They're bright and colorful; they usually come with beautiful landscape and skies surround them; and you almost can't go wrong photographing them. What are they? Hot air balloons! But, the truth is, you can go a bit wrong photographing them. So, I'm dedicating this post to tips for giving you a boost of confidence when you head out to capture these magnificent balloons.
Hot air balloons are often inflated during sunrise and lift off shortly after. This means the surrounding light will be very low, and you could also be shooting into the sunrise. Keeping these two obstacles in mind, there's a reason photographers grapple with lighting situations, and that's to produce awesome shots. Without creative lighting, a lot of images would be dull to look at. And in this case, the low light and silhouettes could be in your favor if you know how to work with them.
Using a tripod will help you out a lot during the early morning light since your shutter speeds will be lower, especially depending on your f-stop setting. Since balloons inflate and lift off relatively slowly, say compared to a race car going around a track, you'll have time to position your tripod for optimal image capturing. With the sun coming up as the balloons inflate, you'll likely find yourself shooting into the light. This can create some terrific silhouettes, perhaps of the balloon master inflating his balloon. Try different angles so you're not just shooting with the light in front or behind you. Side lighting might do the trick in your situation.
One of the coolest things about hot air balloons and photographing them is the fire that inflates them. If you're good with timing, these can be some of your best shots. One thing to keep in mind is that it will be harder to determine shutter speed with the blasts of light they create. Whatever your lighting situation is before they flare will change dramatically when they do, so be careful of over exposure. If you use aperture priority or another automatic mode, that will help. Then you can see what the camera picked for you and go from there if you want to switch to manual mode.
If you go to a hot air balloon festival, they often have an event in the evening that is especially for lighting up the balloons. These events can draw large crowds, often due to the balloons, food and music. You'll contend with more people, especially families and other photographers, so keep in mind that getting an image without people in it if you're aiming for the whole balloon might be difficult. This example above is cropped along the bottom, likely to get rid of the crowds below.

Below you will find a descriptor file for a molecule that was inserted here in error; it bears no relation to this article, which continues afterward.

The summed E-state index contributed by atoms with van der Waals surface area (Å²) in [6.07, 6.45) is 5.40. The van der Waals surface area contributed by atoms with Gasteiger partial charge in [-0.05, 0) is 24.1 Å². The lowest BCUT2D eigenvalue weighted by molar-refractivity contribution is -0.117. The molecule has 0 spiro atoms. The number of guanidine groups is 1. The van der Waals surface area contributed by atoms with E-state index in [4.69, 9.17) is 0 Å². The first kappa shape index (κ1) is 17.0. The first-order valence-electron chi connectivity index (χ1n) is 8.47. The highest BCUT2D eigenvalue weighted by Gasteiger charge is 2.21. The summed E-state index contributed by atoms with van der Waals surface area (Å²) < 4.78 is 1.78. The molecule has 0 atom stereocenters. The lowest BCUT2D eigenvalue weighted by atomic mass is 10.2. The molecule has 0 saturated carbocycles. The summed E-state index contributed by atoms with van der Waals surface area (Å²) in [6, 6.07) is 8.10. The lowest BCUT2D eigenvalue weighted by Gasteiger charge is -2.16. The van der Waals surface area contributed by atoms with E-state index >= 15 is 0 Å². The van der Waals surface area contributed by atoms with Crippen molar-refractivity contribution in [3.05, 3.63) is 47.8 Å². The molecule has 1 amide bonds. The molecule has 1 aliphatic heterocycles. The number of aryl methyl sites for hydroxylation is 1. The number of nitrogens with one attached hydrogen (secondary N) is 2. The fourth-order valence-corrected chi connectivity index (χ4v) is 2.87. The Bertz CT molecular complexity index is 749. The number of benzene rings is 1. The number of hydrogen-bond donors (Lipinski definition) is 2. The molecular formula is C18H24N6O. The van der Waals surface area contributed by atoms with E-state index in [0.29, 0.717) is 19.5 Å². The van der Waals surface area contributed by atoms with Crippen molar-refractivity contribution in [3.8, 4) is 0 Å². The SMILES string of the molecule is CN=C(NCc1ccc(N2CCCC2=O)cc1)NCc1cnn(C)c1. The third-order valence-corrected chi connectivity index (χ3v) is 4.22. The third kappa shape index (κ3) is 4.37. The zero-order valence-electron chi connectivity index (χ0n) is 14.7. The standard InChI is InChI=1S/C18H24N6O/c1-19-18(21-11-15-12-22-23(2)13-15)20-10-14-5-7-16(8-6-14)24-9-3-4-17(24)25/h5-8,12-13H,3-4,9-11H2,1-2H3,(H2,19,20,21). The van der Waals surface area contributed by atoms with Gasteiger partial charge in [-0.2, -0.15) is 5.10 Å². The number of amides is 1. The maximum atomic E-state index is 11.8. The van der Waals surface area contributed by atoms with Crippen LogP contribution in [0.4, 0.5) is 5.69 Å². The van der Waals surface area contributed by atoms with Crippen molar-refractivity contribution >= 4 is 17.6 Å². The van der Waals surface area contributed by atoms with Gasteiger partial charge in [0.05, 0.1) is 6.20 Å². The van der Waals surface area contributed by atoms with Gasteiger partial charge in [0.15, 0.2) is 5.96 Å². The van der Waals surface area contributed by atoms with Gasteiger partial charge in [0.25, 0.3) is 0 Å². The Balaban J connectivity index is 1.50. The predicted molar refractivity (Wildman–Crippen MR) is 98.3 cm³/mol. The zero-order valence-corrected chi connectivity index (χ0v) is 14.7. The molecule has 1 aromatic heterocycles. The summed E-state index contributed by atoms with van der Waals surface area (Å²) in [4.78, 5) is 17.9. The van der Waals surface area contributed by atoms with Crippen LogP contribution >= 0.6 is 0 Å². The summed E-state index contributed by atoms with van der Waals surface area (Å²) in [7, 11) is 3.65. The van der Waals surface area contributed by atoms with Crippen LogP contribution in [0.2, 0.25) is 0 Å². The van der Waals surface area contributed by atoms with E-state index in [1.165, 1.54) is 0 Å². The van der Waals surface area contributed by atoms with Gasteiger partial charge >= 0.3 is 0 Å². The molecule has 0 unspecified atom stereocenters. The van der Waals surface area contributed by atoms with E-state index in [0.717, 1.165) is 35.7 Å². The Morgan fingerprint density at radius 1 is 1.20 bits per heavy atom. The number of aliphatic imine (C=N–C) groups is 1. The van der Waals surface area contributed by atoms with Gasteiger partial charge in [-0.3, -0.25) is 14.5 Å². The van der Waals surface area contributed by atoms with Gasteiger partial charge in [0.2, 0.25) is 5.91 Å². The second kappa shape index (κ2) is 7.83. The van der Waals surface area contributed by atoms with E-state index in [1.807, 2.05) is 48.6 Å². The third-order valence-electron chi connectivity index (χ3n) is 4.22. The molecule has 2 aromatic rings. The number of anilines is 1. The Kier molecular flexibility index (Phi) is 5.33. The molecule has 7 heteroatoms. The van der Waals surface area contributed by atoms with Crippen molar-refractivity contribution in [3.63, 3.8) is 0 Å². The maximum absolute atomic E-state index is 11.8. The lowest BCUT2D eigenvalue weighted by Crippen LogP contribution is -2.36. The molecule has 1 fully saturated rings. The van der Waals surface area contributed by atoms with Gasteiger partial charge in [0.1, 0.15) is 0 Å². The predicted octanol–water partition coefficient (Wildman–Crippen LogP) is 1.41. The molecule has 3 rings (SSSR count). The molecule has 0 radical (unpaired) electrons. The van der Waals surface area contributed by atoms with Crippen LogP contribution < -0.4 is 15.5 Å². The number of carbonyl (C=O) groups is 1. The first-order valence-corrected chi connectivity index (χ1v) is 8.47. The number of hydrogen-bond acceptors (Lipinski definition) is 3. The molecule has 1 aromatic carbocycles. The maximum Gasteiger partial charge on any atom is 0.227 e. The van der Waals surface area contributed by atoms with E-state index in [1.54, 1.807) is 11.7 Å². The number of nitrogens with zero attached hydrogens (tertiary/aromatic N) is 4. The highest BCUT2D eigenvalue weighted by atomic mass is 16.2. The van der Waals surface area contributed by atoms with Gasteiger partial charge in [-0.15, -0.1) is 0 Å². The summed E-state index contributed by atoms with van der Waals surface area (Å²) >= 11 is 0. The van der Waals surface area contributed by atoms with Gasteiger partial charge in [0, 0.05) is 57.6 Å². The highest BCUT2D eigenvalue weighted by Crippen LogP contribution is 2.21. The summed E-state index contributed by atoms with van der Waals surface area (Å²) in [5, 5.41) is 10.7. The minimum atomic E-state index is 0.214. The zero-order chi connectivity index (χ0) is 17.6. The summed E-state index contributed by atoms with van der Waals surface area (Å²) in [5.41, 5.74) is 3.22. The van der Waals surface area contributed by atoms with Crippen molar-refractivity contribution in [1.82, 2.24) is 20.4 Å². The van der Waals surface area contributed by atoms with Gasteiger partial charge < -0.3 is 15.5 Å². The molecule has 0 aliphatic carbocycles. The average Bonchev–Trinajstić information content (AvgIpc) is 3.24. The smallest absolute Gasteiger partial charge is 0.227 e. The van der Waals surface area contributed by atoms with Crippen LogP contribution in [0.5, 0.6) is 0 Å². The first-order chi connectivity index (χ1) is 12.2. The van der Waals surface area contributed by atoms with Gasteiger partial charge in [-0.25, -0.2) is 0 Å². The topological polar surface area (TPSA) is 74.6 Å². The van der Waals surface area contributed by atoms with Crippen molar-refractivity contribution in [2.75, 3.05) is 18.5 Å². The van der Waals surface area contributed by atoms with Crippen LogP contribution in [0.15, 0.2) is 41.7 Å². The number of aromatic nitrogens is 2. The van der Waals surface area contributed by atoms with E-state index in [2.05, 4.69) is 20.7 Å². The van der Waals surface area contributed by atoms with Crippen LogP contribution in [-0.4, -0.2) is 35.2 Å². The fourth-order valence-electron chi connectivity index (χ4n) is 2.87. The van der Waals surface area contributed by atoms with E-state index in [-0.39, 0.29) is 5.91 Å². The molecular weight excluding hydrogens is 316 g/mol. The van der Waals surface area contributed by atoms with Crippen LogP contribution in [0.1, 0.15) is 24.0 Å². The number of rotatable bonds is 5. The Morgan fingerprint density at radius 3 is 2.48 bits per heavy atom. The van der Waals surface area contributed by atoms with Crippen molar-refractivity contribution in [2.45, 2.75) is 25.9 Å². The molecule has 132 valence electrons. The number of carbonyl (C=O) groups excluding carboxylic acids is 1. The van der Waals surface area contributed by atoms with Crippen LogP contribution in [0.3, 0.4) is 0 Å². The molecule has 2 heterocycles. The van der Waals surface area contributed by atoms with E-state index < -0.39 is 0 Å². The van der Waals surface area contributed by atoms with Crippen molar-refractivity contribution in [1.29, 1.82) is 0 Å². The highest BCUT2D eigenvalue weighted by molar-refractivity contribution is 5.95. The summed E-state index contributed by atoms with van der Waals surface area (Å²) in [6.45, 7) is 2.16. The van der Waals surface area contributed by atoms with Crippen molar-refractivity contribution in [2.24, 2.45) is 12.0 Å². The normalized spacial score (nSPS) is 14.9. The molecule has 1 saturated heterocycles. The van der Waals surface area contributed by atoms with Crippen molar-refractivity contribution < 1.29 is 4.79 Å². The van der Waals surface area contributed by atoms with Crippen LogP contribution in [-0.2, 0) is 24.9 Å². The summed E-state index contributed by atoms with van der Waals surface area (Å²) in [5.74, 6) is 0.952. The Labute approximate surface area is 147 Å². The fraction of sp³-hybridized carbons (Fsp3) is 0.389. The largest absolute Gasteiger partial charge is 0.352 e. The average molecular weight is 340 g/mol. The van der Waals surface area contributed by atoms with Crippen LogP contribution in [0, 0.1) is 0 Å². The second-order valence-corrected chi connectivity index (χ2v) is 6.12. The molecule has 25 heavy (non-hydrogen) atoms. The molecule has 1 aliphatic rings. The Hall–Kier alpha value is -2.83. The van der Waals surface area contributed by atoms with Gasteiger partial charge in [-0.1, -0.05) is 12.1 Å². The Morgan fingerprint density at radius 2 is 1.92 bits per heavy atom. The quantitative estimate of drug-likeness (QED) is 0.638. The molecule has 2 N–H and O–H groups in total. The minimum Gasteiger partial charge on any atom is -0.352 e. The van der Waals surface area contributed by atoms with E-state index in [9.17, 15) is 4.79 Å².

To find a hot air balloon festival near you, check out sites like Hot Air Balloon Directory .
Blue Skies Above
Naturally, when shooting hot air balloons, you'll be getting a lot of sky in your images. There are a few things to keep in mind because the sky is not necessarily the limit. If you have one, bring your polarizer filter. You'll want it to enhance the blue sky and to cut down on any reflections. If you don't have one, you can achieve a similar effect with an editing program, but that will take longer.
In the image of a balloon floating in a cloudless sky, it's only interesting because the photographer used the rule of thirds and kept the balloon to the left third side of the image. Had it been smack in the middle, it would have been too boring. Instead, to keep your balloon in the sky shots more interesting, try capturing more than one in the scene and play with depth. They often look like jellyfish in an aquarium when they're up there floating against a blue sky, so let them scatter and be creative.
Another technique is to zoom in on just the top or the side of a balloon - in other words cropping it. This can make for some great shots as well. Don't feel like you have to get the entire balloon in, in fact, it can be better if you don't.
Up Close and Personal
A lot of times photographers forget to get more intimate with a hot air balloon setting. It's not always all about the balloons. A close up of the balloonist in his basket before lift-off, maybe as a silhouette, can make for some almost journalistic images. While it's tempting to think broad scoped, big skies, and all balloons, remember that sometimes what's right in front of you can be even more interesting.
Perspective: Under and Above
In the realm of perspective, notice the balloon's backdrop. Are you in a mountainous or some other area of interest? If so, you'll be sure to have some great backdrops to work with. The trick then is to wait for the right moment when the background and the balloon create a stimulating image. You'll still want to keep in mind the rule of thirds because likely the backdrop will stretch the entire scene, so positioning the balloon on the left or right third of the screen will likely offer you the best results. Your other option is to photograph from right under a balloon. Between the basket, people, the fire, the rotund balloon, and natural lighting penetrating inside the balloon, you'll have a lot to work with.
If you're able to scope out the area ahead, see if you can get above the balloons and capture them as they lift off. It's a completely different point of view and one that's rarely accessible, so if you can, go for it! Lastly, a lot of balloons aren't just squares and stripes. They'll have some kind of picture or logo, so be careful not to crop those if you can help it. Cropping a repeated pattern like the stripes or squares is okay, but cropping an image usually doesn't look good.
Hot air balloons can be a fantastic subject to photograph because of the unique lighting when they fly, and their wonderful colors. Try taking photos of them this weekend.
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